Jim Peters, a wiry Nebraska trucker, was trying to make it from one end of Washington National Airport to the other recently when Kanupriya Das started walking with him, talking about the benefits of the International Society of Krishna Consciousness.
Peters, who works out of Omaha, listened in amazement as Das told him about the wonders of God inherent in all things, and about books revealing Eastern religious truths that Das would give Peters in exchange for $2. Travelers laden with baggage stumbled past the two men, children played tag in the long main corridor, while Das focused his eyes right on Peters' face and told him about God.
"Finally I gave him 72 cents, just to get away from him. He was more a beggar than anything else," Peters said.
People like Das soon may have a lot more trouble working the airport if controversial new rules proposed by the Federal Aviation Administration to govern soliciting are allowed to take effect.
Soliciting is strictly controlled at many of the nation's airports by officials reacting to passengers' complaints of harassment and intimidation. At federally owned National and Dulles International, however, there are virtually no regulations at all.
"For years we had a law on the books that allowed the airport manager to decide who could solicit," said agency attorney Edward S. Faggen. "But it was clearly unconstitutional because it involved prior restraint. Now we have a regulation that will do the job."
The proposed rules, which are opposed by some consumer and legal activists, would require that solicitors be licensed by airport officials, work only in specified areas, and stand no closer than 10 feet to stairwells, ticket lines and check-in gates.
No more than a total of eight solicitors from all groups could work at National at any time. No more than seven could work at Dulles during its peak hours from 4 p.m. to 7 p.m. daily. Solicitors also would be forbidden to harass people at the airports.
Violations would carry a maximum penalty of six months in prison and a $500 fine.
The move to restrict soliciting started not with the FAA but with Sen. Robert Morgan (D-N.C.), who said he was told by officials at National two years ago "there was nothing they could do after I was harassed and jeered" by a group of political activists.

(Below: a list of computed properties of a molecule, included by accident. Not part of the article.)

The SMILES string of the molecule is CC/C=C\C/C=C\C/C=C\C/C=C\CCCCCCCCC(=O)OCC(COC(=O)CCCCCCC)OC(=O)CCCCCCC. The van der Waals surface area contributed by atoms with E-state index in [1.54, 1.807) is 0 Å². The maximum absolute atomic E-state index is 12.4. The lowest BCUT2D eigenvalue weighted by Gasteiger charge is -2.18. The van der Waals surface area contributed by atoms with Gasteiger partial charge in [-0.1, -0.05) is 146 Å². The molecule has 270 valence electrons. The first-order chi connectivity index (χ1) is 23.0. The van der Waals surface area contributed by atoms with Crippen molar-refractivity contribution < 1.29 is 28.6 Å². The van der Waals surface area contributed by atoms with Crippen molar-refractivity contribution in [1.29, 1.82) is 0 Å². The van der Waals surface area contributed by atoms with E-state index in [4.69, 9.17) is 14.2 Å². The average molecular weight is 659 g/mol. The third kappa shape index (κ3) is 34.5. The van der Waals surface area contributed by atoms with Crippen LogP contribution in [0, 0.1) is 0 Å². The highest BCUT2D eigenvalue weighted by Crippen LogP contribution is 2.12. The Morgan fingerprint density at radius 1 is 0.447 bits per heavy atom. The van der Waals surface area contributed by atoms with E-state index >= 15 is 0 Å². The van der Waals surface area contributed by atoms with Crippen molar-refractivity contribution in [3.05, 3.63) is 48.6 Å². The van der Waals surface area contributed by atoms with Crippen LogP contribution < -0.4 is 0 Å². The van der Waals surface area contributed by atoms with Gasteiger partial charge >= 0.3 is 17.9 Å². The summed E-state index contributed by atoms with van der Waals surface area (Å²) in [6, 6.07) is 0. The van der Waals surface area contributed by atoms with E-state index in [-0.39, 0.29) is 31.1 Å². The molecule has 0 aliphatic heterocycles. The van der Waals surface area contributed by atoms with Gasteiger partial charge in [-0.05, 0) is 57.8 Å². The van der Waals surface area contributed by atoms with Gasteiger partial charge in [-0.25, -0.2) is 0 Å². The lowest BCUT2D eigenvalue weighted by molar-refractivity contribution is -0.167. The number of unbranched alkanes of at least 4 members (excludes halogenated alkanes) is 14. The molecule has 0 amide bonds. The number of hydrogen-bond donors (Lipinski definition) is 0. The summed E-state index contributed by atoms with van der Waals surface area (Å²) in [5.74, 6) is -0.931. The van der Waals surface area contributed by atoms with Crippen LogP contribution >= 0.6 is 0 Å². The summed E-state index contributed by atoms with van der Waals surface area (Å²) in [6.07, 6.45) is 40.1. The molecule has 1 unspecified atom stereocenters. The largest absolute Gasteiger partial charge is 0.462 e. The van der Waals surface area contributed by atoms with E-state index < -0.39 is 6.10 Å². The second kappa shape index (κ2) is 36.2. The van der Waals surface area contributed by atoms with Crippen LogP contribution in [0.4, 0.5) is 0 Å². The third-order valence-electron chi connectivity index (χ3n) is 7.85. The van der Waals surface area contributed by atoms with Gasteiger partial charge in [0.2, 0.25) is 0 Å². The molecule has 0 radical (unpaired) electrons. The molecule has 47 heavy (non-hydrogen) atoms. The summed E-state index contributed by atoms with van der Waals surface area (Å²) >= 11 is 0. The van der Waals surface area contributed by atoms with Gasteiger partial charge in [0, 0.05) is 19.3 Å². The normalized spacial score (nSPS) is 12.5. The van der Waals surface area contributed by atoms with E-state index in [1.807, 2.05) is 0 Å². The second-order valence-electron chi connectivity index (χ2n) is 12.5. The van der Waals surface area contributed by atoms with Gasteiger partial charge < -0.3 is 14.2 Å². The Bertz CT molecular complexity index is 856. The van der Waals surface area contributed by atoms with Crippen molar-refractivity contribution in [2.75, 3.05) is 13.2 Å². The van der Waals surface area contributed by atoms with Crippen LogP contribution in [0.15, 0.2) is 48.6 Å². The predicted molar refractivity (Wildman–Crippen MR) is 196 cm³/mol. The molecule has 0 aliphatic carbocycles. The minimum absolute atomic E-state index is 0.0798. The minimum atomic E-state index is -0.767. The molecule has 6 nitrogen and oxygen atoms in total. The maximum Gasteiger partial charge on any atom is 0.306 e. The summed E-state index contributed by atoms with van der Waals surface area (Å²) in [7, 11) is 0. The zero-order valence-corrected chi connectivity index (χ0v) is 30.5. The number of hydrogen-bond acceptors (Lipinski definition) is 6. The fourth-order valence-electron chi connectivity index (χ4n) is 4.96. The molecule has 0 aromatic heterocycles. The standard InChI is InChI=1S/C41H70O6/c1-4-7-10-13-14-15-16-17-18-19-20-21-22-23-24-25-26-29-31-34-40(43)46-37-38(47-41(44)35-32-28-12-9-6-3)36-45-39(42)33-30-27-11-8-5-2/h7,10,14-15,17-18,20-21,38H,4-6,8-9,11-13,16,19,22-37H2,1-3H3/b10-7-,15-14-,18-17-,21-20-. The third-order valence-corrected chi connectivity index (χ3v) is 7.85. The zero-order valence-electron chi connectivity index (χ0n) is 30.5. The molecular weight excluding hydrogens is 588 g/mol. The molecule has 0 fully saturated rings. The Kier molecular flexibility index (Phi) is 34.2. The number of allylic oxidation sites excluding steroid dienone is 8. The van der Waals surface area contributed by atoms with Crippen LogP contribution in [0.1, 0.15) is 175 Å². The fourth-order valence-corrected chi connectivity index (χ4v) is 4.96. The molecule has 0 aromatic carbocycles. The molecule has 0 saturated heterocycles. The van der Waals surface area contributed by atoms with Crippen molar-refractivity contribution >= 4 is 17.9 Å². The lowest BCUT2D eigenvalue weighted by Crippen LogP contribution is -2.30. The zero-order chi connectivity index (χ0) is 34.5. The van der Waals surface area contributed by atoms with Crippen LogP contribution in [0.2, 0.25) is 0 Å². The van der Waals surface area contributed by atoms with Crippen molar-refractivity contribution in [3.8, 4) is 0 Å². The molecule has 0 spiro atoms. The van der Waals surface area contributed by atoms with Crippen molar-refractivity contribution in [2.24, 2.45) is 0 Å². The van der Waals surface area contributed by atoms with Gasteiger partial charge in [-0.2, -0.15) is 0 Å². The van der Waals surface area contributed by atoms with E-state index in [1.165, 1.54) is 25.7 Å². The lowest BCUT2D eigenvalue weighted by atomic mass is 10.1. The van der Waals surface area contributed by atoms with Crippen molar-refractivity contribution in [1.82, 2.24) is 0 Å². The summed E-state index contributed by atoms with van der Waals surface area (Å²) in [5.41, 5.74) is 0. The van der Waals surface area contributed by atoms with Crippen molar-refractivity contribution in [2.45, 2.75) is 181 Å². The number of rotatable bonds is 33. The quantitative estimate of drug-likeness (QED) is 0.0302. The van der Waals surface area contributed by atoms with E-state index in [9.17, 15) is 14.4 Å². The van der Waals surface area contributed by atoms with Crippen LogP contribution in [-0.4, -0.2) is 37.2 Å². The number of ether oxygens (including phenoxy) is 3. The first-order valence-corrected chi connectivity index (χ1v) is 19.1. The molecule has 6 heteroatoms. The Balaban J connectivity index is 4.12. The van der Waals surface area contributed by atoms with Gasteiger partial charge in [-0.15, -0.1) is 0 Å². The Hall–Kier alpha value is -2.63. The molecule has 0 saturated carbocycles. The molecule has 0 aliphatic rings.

Morgan then introduced legislation forcing the government to impose limitations at the Washington area's two U.S.-owned and operated airports.
"We agonized over these proposed regulations," said the FAA's Faggen. "We recognize that the airports are public property, but we also recognize our responsibility under the recent federal law requiring the FAA to come up with some control over soliciting."
The Aviation Consumer Action Group, an organization aligned with consumer advocate Ralph Nadar, has argued against the proposal contending that the rules would violate the constitutional guarantee of free speech.
"If the FAA comes out with these regulations we will go to court to get them overturned," said Matthew H. Finnucane a staff attorney with the group. t
The FAA is considering the objections raised by Finucane, attorneys for the American Civil Liberties Union, and others, Fagger said. But he added that the agency expects to publish a nearly identical final version of the rules in the Federal Register shortly, giving the rules the force of law.
Each year 15.2 million passengers travel through National Airport, and 3.5 million travelers pass through Dulles, according to federal officials. Often greeting them as they arrive or depart are dozens of people from such groups as Jews for Jesus, followers of Korean evangelist Rev. Sun Myung Moon, advocates of increased nuclear power, members of the Krishma Consciousness sect, and others, officiaals said.
"Currently it's the pro-nukes people and the Krishnas who are out the most," according to National Airport spokesman David Hess.
"Sometimes the Krishnas work in teams of four or six people," said Louise Seeger, who works at a commercial booth in the main lobby of National Airport. "They look for foreigners, young military people, and old folks. They stay away from the sophisticated guys who are in a hurry," she said.
"They're an annoyance," said Paul Duke, a businessman from Cary, N.C., who was waiting at National Airport last week for a plane home. "You're trying to run from one plane to another and they get in your way. They ought to be controlled," he said.
Krishna spokesman Sesa Dasa said his members do not interfere with people who do not wish to talk, and denied trying to get donations from either very young or very old people. "We talk about God to everyone," he said. "We think these regulations would keep us from doing that."
Desa declined to reveal how much money sect members take in at the airports.